Appears in
Oxford Companion to Sugar and Sweets

By Darra Goldstein

Published 2015

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comfit is an archaic word for spices or nuts repeatedly coated with thin layers of sugar syrup that form a shell around the center. Important types include sugared almonds and various spice-based confections, including caraway comfits.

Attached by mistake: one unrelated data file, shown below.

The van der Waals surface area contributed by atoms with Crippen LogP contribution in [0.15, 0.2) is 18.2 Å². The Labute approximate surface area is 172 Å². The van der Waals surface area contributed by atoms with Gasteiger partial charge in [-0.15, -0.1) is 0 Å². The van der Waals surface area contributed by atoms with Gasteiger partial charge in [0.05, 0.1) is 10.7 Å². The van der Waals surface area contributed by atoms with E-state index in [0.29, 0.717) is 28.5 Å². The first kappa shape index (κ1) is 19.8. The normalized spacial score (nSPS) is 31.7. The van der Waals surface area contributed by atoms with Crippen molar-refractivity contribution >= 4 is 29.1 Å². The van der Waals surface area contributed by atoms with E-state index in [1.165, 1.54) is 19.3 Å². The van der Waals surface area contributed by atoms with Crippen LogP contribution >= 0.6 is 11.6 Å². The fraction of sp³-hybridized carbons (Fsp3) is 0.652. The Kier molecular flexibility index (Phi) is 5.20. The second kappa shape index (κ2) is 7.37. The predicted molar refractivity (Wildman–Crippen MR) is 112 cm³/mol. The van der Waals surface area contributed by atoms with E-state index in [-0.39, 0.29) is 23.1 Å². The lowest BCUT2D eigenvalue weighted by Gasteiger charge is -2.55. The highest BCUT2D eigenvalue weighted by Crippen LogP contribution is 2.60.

Like the word “confetti,” comfit originates from conficere, meaning “to put together”—the same Latin linguistic root as confection; but comfit, along with sugarplum (which had roughly the same meaning), has almost vanished from English usage. The contemporary industry name, panned sweets, refers to panning, the process of making them.